I just went through the whole bike buying process myself this fall. And trust me it took me months to finally get happy. I am a very stingy person and was new to road bikes, but I needed to get something for an upcoming triathlon. My suggestion is don't buy anything from Wal-Mart or any big box store. Stay away from bikesdirect.com, and go to your all your LBS. I bought a bike from Wal-Mart and sold it on craigslist after 2 rides. Then I bought a bike of bikesdirect. I spent $200 bucks trying to get the bike shop to assemble it properly and make adjustments. Every time you bring the bike it's another 1 hour charge. You have to understand that bike companies only allow one bike shop per region. So you won't be able to go to one shop and try out every time of bike. I went and tried bikes from 7 different bike shops (2 bikes per shop). It will help you decide if the difference in the components is worth the extra money to you. Finally I tried all the different bikes. Cannondale, Specialized, Trek, Jamis, Fuji, Giant, etc, etc.... What I realized is that all these companies make bikes at price points and they are all very similar at that price point. At the $700 to $800 you will get a basic road bike with Shimano components either Sora or 2200 (make sure the bike has a carbon fork and seat post because that will eliminate a ton of road vibration you feel in your butt and hands). Both Sora and 2200 will require you to use your thumbs and index fingers to shift. Next price point is $800 to $1000 which bumps you up to Shimano Tiagra components (best buy for the money because it puts all the shifting, up and down, in your middle and index fingers). Last component set I would recommend is the Shimano 105 $1,000 to $1,400. Same shifter positions as the Tiagra but this component set features different crank set options (Double & Triple) and it built for customization later on. Double offers less gears options but makes the bike weigh less and thus faster. It makes hill climbing a lot harder but often the people getting a double crank set wouldn’t go lower than the middle ring anyway. I hope this helps you understand the components. From what I saw all the frames were about the same at the different price points. A $700 Cannondale is going to feel about as light as a $700 Trek. A couple other things to note: 1. This is the best time of year to buy a bike as most of the shops are trying to get rid of their 2010 stuff and make room for the 2011 stuff. They also aren’t doing a whole lot of business because the weather is bad and people don’t ride in bad weather. 2. Never ride a bike without riding it first. There are very subtle differences in bikes. Some you might notice some you might now. (i.e. the factory seat on one might not fit you as well as it does others) 3. Craigslist is an amazing source for buying bikes. Especially the larger city you are in. Just know what components you are looking for. You can do this by trying out bikes in a LBS and figuring out if the difference in the components is worth it to you. Plus you get to try out a bike before you buy and there is room for negotiation on the price of the bike. Just last week I saw some lady put her ex-husbands $1,600 bike on craigslist for $150. I bought it and sold it two days later for $700. 4. Don’t short sell the relationship with your LBS. Even though I didn’t buy my bike from them I still buy a lot of stuff from my LBS and when it’s time for small adjustments, free fittings, and other small stuff they remember that I bought my bike pump and a pair of shorts from them. 5. Stick with name brand bikes. They are easier to resell or trade.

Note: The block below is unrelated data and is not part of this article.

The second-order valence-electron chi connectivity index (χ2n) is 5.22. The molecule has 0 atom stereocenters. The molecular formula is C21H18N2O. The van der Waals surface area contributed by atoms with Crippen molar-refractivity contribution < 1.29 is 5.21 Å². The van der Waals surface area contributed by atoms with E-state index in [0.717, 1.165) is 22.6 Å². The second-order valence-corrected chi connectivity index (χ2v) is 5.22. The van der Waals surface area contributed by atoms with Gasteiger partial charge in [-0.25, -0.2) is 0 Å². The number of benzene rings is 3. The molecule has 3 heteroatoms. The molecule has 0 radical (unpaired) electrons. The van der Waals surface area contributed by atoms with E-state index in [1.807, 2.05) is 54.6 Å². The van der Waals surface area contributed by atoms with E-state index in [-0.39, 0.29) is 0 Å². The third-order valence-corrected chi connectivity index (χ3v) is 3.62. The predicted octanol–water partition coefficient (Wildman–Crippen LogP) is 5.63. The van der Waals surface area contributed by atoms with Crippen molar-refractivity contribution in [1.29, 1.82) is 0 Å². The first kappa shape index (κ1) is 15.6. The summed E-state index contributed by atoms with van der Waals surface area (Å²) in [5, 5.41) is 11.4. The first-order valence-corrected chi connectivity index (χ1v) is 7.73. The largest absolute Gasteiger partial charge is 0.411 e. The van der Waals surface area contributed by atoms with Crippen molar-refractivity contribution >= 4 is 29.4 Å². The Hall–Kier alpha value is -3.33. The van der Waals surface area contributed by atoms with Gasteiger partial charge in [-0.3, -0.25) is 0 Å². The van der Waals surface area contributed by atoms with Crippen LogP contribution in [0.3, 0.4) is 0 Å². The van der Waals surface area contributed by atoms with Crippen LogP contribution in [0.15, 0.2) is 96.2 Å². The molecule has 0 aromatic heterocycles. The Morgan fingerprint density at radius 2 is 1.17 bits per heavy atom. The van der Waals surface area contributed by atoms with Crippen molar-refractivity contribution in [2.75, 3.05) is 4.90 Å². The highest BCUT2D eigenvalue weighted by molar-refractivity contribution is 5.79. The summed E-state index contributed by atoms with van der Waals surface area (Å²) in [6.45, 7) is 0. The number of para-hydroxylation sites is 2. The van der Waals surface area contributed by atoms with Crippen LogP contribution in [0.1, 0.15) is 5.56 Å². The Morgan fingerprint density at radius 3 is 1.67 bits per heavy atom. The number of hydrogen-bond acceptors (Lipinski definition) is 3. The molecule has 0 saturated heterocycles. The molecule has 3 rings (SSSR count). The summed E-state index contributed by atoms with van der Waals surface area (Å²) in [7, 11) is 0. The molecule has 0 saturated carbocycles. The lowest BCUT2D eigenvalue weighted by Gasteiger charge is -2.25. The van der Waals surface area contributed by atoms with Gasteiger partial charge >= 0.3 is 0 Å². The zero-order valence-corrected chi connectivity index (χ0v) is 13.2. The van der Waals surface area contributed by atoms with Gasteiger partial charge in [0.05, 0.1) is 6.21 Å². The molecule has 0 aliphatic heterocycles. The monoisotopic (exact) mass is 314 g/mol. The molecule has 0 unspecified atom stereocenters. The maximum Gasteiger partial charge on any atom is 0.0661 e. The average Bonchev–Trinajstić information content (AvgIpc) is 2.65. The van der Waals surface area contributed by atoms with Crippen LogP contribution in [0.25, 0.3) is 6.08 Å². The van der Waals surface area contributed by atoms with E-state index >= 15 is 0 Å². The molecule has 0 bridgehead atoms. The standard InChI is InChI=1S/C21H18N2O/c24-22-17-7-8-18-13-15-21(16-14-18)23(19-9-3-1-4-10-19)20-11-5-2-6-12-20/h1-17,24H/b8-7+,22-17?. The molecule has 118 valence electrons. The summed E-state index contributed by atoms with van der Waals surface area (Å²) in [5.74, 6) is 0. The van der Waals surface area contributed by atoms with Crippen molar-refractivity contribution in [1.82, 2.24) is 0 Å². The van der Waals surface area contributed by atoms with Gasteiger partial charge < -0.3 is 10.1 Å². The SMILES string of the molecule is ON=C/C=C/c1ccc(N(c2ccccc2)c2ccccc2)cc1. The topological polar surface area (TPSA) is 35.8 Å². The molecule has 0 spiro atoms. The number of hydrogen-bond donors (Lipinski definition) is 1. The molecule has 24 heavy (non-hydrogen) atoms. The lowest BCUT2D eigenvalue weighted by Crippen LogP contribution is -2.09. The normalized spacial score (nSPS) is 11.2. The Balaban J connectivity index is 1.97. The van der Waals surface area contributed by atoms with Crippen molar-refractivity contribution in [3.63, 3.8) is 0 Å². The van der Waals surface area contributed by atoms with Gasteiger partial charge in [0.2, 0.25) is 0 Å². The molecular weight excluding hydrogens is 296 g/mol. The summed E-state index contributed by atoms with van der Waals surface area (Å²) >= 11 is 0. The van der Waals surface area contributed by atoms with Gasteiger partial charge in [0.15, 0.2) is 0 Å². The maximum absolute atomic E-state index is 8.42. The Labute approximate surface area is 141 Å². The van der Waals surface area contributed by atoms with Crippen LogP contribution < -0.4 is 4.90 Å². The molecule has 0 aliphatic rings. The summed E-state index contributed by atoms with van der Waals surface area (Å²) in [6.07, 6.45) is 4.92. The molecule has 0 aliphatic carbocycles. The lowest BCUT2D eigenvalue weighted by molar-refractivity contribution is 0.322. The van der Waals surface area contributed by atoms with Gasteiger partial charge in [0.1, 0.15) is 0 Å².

"It's a must that you outwork your competition today! Think training is hard? Try losing!" Eric Thomas

                              Here is a picture of my bike. I paid $500 bucks for it on craiglist but it retailed for $1,275. The only reason I felt comfortable buying it off of craigslist is I rode at least 14 different bikes before this one and knew what I was looking for in terms of feel of the bike and components.

                               

                              "It's a must that you outwork your competition today! Think training is hard? Try losing!" Eric Thomas


                              Needs more cowbell!

                                Wow, Danny...you scored big time on that deal...NICE!

                                I shoot pretty things! ~

                                '14 Goals:

                                • 6 duathlons (1 Olympic distance)

                                • 130#s (and stay there, gotdammit!)